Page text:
The Phoenix Suns would come into a hostile environment in the Windy City, throw the first proverbial punch in the first quarter, receive some jabs from the Chicago Bulls in the second, then come back in the final frames with two shots that the Bulls had no response for, and do so in a two-way manner that truly helped to display some of what this teams ceiling could potentially be.
The first half saw the Suns jump out early, via a tone set by Josh Okogie, who continues to find ways to impact the game in a manner that swings things in favor of the Suns.
He’d bring 13 points to their 40-point first-quarter efforts, including three-for-four from three. Past the attempts, it was the manner in which they came, as he’d knock down said attempts while being help-pointed off of by the likes of DeRozan and Beverley.
Whether he was one pass away, or in the corner opposite of a primary action, the Bulls were content on presenting an extra body over the helpline as the Suns attempted to - customarily - empty corners for pick-and-roll play.
In addition to Okogies offense and event-causing activity at the point of attack, was Devin Booker and his 16-point efforts in the opening frame. He’d find his way to the mid-range in a flow very similar to how he finished in Charlotte on Wednesday.
The starters would finish +8 in that frame and saw a very detailed offensive process and strategic execution - rooted in multiple screens and exacerbating presented advantages - lay the foundation of an attack that was proficient to the pace of an astronomical 156.5 half-court offensive rating.
They’d finish the quarter up 40-29.
The second saw an early boost from the “Point Book” bench lineup (+3), as well as solid play from the Durant-led bench variant (+2), however, they’d see the Bulls respond with some tough shots made, in addition to an uptick in defensive activity that saw they them make this one a back and forth affair into the break.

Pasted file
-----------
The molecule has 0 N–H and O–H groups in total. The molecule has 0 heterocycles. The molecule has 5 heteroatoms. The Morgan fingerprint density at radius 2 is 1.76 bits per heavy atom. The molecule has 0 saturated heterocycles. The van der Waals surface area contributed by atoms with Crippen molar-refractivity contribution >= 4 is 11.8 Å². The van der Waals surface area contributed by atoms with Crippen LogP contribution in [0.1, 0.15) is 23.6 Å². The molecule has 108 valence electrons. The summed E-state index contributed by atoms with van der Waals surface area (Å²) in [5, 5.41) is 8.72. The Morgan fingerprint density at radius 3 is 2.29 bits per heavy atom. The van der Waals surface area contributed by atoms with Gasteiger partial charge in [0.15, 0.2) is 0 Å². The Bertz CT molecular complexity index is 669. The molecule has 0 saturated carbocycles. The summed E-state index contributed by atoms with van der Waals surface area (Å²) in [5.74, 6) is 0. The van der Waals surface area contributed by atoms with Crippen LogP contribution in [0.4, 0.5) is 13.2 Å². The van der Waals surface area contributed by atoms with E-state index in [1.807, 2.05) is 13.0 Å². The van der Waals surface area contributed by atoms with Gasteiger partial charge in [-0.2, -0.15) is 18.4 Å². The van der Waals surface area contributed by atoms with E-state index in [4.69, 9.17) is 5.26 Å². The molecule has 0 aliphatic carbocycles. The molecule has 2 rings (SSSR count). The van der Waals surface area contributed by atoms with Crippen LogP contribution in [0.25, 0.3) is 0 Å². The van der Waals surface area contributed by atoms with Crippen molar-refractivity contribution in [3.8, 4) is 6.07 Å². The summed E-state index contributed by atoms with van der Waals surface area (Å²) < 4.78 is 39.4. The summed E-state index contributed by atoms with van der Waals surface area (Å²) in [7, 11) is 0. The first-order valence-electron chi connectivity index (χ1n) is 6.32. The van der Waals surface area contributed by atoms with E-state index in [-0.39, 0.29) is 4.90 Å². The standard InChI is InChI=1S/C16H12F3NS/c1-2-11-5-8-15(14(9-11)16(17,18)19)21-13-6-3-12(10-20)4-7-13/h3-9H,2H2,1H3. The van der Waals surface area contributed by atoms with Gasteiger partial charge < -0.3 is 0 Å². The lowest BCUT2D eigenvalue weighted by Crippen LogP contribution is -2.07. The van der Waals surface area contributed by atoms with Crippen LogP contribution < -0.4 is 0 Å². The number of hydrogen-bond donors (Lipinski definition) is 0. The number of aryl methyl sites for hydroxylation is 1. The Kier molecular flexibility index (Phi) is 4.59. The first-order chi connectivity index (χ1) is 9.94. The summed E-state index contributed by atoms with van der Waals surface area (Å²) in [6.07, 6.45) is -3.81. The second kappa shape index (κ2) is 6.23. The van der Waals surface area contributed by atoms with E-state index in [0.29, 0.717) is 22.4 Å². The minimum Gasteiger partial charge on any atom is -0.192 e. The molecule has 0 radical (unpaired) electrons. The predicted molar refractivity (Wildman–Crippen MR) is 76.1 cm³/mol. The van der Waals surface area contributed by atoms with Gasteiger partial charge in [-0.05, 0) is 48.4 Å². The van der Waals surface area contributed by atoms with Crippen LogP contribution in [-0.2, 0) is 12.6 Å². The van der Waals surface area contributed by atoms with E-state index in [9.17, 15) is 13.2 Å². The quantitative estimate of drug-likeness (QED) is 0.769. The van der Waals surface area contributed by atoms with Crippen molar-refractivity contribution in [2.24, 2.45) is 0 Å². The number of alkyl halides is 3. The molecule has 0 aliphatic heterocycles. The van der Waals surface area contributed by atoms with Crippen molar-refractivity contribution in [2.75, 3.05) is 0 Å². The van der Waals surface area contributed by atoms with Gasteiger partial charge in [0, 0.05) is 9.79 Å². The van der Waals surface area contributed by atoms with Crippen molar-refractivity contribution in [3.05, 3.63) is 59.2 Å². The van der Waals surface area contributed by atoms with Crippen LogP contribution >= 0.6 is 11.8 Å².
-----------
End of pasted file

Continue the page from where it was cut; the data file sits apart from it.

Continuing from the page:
The third would see the Suns, in their best quarter, come out to an 18-10 start, behind a barrage of buckets from Booker and Durant, via pick-and-roll, isolation, transition, mid-post, on the block, and beyond the arc.
Their run would feature plenty of reps playing off advantages created by Kevin Durant, allowing for the other four Suns that happened to be sharing the floor with him to generate great looks.
Oftentimes, these looks would come initially from an outer third with Durant, where he was being double-teamed, then allow his gravity as a scorer to enable his passing ability, and stretch the defense. Making for the perfect and timely response to the answer presented from the defense in how to successfully operate against it.
This, in addition to Paul chipping in via their “Spain” pick-and-roll - punishing switches - and Okogie continuing to chip in off-script offensively, truly made for an indefensible look and feel to the offense, as they established scoreboard separation.
That start would balloon to 28-16, then continue into the fourth where they’d win that frame 31-19.
Foul trouble from Ayton presented an opportunity for Landale, who made the absolute most of the situation, and registered a +10 in the boxscore via some great rim protection, defensive activity, short-roll playmaking, and screening - operating in a manner similar to how Ayton would, just with more finesse than power.
Was truly an all-impressive performance, on both ends of the floor, from the usual suspects as well as ancillary players who were up to the task.
The Suns would finish with a half-court offensive rating of 123 (which would rank 97th percentile on the season), and 97.6 defensively.